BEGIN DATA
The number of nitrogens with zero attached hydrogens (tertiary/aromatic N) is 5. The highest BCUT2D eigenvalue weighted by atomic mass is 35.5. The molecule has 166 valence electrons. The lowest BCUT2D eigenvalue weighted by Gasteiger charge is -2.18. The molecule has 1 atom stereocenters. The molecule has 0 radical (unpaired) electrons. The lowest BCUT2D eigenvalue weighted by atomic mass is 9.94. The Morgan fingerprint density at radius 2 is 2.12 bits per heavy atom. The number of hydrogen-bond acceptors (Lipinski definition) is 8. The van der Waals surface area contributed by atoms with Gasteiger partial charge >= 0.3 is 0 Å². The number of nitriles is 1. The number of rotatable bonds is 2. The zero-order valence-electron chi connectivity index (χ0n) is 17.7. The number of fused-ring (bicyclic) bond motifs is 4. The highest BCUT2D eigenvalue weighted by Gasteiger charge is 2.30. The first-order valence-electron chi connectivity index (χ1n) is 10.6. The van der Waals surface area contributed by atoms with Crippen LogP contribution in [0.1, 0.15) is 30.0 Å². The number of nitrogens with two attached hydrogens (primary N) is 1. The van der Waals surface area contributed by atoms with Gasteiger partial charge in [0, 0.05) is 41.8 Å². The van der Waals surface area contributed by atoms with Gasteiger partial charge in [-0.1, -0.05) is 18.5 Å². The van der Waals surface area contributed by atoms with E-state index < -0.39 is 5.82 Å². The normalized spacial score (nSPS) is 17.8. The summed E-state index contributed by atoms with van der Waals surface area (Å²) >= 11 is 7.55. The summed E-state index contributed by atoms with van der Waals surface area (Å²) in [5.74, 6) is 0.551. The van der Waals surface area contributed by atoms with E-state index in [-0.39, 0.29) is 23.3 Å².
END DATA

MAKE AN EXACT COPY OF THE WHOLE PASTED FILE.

The number of nitrogens with zero attached hydrogens (tertiary/aromatic N) is 5. The highest BCUT2D eigenvalue weighted by atomic mass is 35.5. The molecule has 166 valence electrons. The lowest BCUT2D eigenvalue weighted by Gasteiger charge is -2.18. The molecule has 1 atom stereocenters. The molecule has 0 radical (unpaired) electrons. The lowest BCUT2D eigenvalue weighted by atomic mass is 9.94. The Morgan fingerprint density at radius 2 is 2.12 bits per heavy atom. The number of hydrogen-bond acceptors (Lipinski definition) is 8. The van der Waals surface area contributed by atoms with Gasteiger partial charge >= 0.3 is 0 Å². The number of nitriles is 1. The number of rotatable bonds is 2. The zero-order valence-electron chi connectivity index (χ0n) is 17.7. The number of fused-ring (bicyclic) bond motifs is 4. The highest BCUT2D eigenvalue weighted by Gasteiger charge is 2.30. The first-order valence-electron chi connectivity index (χ1n) is 10.6. The van der Waals surface area contributed by atoms with Crippen LogP contribution in [0.1, 0.15) is 30.0 Å². The number of nitrogens with two attached hydrogens (primary N) is 1. The van der Waals surface area contributed by atoms with Gasteiger partial charge in [0, 0.05) is 41.8 Å². The van der Waals surface area contributed by atoms with Gasteiger partial charge in [-0.1, -0.05) is 18.5 Å². The van der Waals surface area contributed by atoms with E-state index < -0.39 is 5.82 Å². The normalized spacial score (nSPS) is 17.8. The summed E-state index contributed by atoms with van der Waals surface area (Å²) >= 11 is 7.55. The summed E-state index contributed by atoms with van der Waals surface area (Å²) in [5.74, 6) is 0.551. The van der Waals surface area contributed by atoms with E-state index in [-0.39, 0.29) is 23.3 Å².